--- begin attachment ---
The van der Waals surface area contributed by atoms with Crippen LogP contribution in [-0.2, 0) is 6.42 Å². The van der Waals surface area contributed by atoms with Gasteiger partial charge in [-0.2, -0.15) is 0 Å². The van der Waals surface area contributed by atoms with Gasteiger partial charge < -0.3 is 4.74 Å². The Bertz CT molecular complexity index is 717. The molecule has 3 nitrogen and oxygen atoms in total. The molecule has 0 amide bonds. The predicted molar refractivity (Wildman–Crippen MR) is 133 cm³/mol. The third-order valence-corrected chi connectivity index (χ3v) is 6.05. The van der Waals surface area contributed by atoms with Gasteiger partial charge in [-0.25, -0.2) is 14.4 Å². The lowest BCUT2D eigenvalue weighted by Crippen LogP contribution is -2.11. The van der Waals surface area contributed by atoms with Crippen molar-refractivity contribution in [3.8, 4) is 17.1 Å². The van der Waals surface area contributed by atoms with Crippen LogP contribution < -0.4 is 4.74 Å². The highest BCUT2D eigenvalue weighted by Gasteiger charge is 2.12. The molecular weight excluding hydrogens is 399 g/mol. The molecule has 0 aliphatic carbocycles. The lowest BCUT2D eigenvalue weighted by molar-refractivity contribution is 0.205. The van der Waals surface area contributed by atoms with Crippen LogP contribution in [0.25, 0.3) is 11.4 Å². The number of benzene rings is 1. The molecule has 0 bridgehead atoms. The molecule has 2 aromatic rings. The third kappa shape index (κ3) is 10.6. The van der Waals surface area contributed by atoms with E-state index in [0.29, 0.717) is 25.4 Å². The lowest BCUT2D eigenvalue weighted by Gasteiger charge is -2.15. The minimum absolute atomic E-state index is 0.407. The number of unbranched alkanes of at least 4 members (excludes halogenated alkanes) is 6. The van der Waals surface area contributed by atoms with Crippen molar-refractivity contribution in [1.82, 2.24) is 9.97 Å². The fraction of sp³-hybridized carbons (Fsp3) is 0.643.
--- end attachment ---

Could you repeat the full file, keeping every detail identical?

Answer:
The van der Waals surface area contributed by atoms with Crippen LogP contribution in [-0.2, 0) is 6.42 Å². The van der Waals surface area contributed by atoms with Gasteiger partial charge in [-0.2, -0.15) is 0 Å². The van der Waals surface area contributed by atoms with Gasteiger partial charge < -0.3 is 4.74 Å². The Bertz CT molecular complexity index is 717. The molecule has 3 nitrogen and oxygen atoms in total. The molecule has 0 amide bonds. The predicted molar refractivity (Wildman–Crippen MR) is 133 cm³/mol. The third-order valence-corrected chi connectivity index (χ3v) is 6.05. The van der Waals surface area contributed by atoms with Gasteiger partial charge in [-0.25, -0.2) is 14.4 Å². The lowest BCUT2D eigenvalue weighted by Crippen LogP contribution is -2.11. The van der Waals surface area contributed by atoms with Crippen molar-refractivity contribution in [3.8, 4) is 17.1 Å². The van der Waals surface area contributed by atoms with Crippen LogP contribution < -0.4 is 4.74 Å². The highest BCUT2D eigenvalue weighted by Gasteiger charge is 2.12. The molecular weight excluding hydrogens is 399 g/mol. The molecule has 0 aliphatic carbocycles. The lowest BCUT2D eigenvalue weighted by molar-refractivity contribution is 0.205. The van der Waals surface area contributed by atoms with Crippen LogP contribution in [0.25, 0.3) is 11.4 Å². The number of benzene rings is 1. The molecule has 0 bridgehead atoms. The molecule has 2 aromatic rings. The third kappa shape index (κ3) is 10.6. The van der Waals surface area contributed by atoms with E-state index in [0.29, 0.717) is 25.4 Å². The lowest BCUT2D eigenvalue weighted by Gasteiger charge is -2.15. The minimum absolute atomic E-state index is 0.407. The number of unbranched alkanes of at least 4 members (excludes halogenated alkanes) is 6. The van der Waals surface area contributed by atoms with Crippen molar-refractivity contribution in [1.82, 2.24) is 9.97 Å². The fraction of sp³-hybridized carbons (Fsp3) is 0.643.